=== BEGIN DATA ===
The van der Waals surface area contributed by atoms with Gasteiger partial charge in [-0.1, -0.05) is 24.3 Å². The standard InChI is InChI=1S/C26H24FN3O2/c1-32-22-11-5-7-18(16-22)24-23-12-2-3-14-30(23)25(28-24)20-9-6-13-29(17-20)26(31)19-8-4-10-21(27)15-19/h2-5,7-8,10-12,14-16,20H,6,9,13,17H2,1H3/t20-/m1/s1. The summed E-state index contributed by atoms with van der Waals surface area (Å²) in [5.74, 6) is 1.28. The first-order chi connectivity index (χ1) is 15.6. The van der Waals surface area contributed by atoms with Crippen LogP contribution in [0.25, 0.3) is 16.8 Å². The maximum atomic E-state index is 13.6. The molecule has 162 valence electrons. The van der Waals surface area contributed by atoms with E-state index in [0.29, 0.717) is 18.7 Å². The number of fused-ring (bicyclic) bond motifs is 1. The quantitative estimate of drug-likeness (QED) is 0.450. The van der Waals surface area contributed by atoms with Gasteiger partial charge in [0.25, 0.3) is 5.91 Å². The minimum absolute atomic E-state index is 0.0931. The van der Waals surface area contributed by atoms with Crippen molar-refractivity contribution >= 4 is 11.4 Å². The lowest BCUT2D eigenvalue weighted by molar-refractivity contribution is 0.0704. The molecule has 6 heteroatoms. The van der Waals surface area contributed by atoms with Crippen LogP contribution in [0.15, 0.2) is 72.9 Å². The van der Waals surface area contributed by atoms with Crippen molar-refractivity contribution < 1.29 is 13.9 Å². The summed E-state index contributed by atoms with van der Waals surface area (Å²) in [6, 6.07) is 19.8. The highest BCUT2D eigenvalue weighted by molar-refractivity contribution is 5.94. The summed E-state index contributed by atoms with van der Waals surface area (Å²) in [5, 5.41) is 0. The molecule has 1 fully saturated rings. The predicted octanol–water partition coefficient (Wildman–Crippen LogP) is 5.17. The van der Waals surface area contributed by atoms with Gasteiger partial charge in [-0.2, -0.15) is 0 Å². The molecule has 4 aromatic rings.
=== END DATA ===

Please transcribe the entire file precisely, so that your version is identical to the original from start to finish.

The van der Waals surface area contributed by atoms with Gasteiger partial charge in [-0.1, -0.05) is 24.3 Å². The standard InChI is InChI=1S/C26H24FN3O2/c1-32-22-11-5-7-18(16-22)24-23-12-2-3-14-30(23)25(28-24)20-9-6-13-29(17-20)26(31)19-8-4-10-21(27)15-19/h2-5,7-8,10-12,14-16,20H,6,9,13,17H2,1H3/t20-/m1/s1. The summed E-state index contributed by atoms with van der Waals surface area (Å²) in [5.74, 6) is 1.28. The first-order chi connectivity index (χ1) is 15.6. The van der Waals surface area contributed by atoms with Crippen LogP contribution in [0.25, 0.3) is 16.8 Å². The maximum atomic E-state index is 13.6. The molecule has 162 valence electrons. The van der Waals surface area contributed by atoms with E-state index in [0.29, 0.717) is 18.7 Å². The number of fused-ring (bicyclic) bond motifs is 1. The quantitative estimate of drug-likeness (QED) is 0.450. The van der Waals surface area contributed by atoms with Gasteiger partial charge in [0.25, 0.3) is 5.91 Å². The minimum absolute atomic E-state index is 0.0931. The van der Waals surface area contributed by atoms with Crippen molar-refractivity contribution >= 4 is 11.4 Å². The lowest BCUT2D eigenvalue weighted by molar-refractivity contribution is 0.0704. The molecule has 6 heteroatoms. The van der Waals surface area contributed by atoms with Crippen LogP contribution in [0.15, 0.2) is 72.9 Å². The van der Waals surface area contributed by atoms with Crippen molar-refractivity contribution < 1.29 is 13.9 Å². The summed E-state index contributed by atoms with van der Waals surface area (Å²) in [6, 6.07) is 19.8. The highest BCUT2D eigenvalue weighted by molar-refractivity contribution is 5.94. The summed E-state index contributed by atoms with van der Waals surface area (Å²) in [5, 5.41) is 0. The molecule has 1 fully saturated rings. The predicted octanol–water partition coefficient (Wildman–Crippen LogP) is 5.17. The van der Waals surface area contributed by atoms with Gasteiger partial charge in [-0.2, -0.15) is 0 Å². The molecule has 4 aromatic rings.